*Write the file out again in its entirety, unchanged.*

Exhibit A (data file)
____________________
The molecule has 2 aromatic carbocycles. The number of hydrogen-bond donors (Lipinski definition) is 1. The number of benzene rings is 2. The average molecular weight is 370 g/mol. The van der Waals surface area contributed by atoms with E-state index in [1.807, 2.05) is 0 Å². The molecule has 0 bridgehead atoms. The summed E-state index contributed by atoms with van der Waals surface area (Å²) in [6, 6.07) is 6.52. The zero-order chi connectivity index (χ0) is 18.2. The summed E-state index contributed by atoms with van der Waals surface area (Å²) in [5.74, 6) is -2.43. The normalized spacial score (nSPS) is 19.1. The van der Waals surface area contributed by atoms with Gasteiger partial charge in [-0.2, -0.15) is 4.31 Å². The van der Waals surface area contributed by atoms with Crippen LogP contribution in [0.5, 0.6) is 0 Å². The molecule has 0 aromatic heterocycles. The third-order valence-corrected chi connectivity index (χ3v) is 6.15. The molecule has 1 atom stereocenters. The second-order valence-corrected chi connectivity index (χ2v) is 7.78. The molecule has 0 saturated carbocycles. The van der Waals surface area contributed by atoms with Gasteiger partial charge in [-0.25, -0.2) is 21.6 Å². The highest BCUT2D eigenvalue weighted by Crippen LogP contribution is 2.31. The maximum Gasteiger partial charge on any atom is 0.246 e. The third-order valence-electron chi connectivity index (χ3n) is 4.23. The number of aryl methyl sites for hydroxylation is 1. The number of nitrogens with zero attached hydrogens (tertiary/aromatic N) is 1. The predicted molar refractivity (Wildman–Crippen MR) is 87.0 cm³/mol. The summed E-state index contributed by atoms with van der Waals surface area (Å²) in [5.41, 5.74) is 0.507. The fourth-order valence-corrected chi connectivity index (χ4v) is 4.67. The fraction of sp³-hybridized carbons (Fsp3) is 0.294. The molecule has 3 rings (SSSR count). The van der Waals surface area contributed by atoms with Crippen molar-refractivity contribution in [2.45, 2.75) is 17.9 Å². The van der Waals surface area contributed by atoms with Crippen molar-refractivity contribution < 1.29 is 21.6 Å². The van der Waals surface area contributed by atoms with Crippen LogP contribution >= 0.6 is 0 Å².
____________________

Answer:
The molecule has 2 aromatic carbocycles. The number of hydrogen-bond donors (Lipinski definition) is 1. The number of benzene rings is 2. The average molecular weight is 370 g/mol. The van der Waals surface area contributed by atoms with E-state index in [1.807, 2.05) is 0 Å². The molecule has 0 bridgehead atoms. The summed E-state index contributed by atoms with van der Waals surface area (Å²) in [6, 6.07) is 6.52. The zero-order chi connectivity index (χ0) is 18.2. The summed E-state index contributed by atoms with van der Waals surface area (Å²) in [5.74, 6) is -2.43. The normalized spacial score (nSPS) is 19.1. The van der Waals surface area contributed by atoms with Gasteiger partial charge in [-0.2, -0.15) is 4.31 Å². The van der Waals surface area contributed by atoms with Crippen LogP contribution in [0.5, 0.6) is 0 Å². The molecule has 0 aromatic heterocycles. The third-order valence-corrected chi connectivity index (χ3v) is 6.15. The molecule has 1 atom stereocenters. The second-order valence-corrected chi connectivity index (χ2v) is 7.78. The molecule has 0 saturated carbocycles. The van der Waals surface area contributed by atoms with Gasteiger partial charge in [-0.25, -0.2) is 21.6 Å². The highest BCUT2D eigenvalue weighted by Crippen LogP contribution is 2.31. The maximum Gasteiger partial charge on any atom is 0.246 e. The third-order valence-electron chi connectivity index (χ3n) is 4.23. The number of aryl methyl sites for hydroxylation is 1. The number of nitrogens with zero attached hydrogens (tertiary/aromatic N) is 1. The predicted molar refractivity (Wildman–Crippen MR) is 87.0 cm³/mol. The summed E-state index contributed by atoms with van der Waals surface area (Å²) in [5.41, 5.74) is 0.507. The fourth-order valence-corrected chi connectivity index (χ4v) is 4.67. The fraction of sp³-hybridized carbons (Fsp3) is 0.294. The molecule has 3 rings (SSSR count). The van der Waals surface area contributed by atoms with Crippen molar-refractivity contribution in [2.45, 2.75) is 17.9 Å². The van der Waals surface area contributed by atoms with Crippen molar-refractivity contribution < 1.29 is 21.6 Å². The van der Waals surface area contributed by atoms with Crippen LogP contribution >= 0.6 is 0 Å².